Source: Religion News Service
The mistrust and misconceptions between North America's Jews and Muslims may run thick and deep, but leaders of a new nationwide interfaith initiative say the two sides have more to learn than fear from each other.
That was the message issued this weekend (Nov. 21-23) in more than 100 mosques and synagogues that signed up for a "Weekend of Twinning" in hopes of forming relationships to confront the dual threats of anti-Semitism and Islamophobia.
"For generations, there has been a series of misunderstandings by Jews and Muslims on what the other religious community believes and practices," said Rabbi Marc Schneier, head of the New York-based Foundation for Ethnic Understanding, which organized the events.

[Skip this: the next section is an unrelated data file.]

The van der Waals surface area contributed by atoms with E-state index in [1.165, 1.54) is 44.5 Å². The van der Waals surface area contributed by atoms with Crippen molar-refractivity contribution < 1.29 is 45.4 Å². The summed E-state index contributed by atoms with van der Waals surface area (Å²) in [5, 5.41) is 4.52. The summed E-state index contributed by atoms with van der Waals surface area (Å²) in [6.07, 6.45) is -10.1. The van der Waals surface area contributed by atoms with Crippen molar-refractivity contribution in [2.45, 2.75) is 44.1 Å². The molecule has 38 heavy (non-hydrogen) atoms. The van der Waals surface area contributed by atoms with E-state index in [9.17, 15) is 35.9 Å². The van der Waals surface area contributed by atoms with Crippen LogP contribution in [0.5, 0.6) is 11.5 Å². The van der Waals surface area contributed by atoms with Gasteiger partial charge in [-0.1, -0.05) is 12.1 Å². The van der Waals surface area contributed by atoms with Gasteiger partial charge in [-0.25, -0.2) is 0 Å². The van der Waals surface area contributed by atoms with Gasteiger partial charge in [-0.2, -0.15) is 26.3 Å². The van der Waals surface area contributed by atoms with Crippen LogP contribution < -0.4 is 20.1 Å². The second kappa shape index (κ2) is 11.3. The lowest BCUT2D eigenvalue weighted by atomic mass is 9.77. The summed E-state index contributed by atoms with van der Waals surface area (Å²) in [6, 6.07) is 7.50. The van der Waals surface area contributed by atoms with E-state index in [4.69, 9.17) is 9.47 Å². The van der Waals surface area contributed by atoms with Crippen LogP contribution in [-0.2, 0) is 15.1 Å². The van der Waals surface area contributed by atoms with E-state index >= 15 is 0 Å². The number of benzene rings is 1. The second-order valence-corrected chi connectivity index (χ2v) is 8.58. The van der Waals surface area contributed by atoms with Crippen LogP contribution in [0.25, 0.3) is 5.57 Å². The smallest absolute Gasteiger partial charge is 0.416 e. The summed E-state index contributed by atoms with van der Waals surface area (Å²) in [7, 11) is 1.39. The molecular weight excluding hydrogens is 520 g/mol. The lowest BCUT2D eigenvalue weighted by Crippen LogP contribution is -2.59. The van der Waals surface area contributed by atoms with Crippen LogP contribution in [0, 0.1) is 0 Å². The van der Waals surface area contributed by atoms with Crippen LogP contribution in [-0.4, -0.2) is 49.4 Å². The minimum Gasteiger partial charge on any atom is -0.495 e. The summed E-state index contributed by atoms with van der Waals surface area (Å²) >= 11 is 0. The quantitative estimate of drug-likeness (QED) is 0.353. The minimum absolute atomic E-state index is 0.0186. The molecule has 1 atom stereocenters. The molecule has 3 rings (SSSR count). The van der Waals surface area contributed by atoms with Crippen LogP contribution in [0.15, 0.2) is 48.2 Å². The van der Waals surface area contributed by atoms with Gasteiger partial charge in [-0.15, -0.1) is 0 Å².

"These misperceptions and other societal and political factors have unfortunately led to tensions between our two communities."
The effort grew out of a resolution passed at the National Summit of Imams and Rabbis last year in New York, which was hosted by Schneier's organization. Kick-off events were held in California, Florida and New York, and Schneier hopes to make it an annual event, expanding to Europe next year.
The Diaspora communities may clash over the long-running Israeli/Palestinian conflict, but they can still find common ground at home, which could eventually contribute to better global relations, said Gustav Niebuhr, author of "Beyond Tolerance: Searching for Interfaith Understanding in America."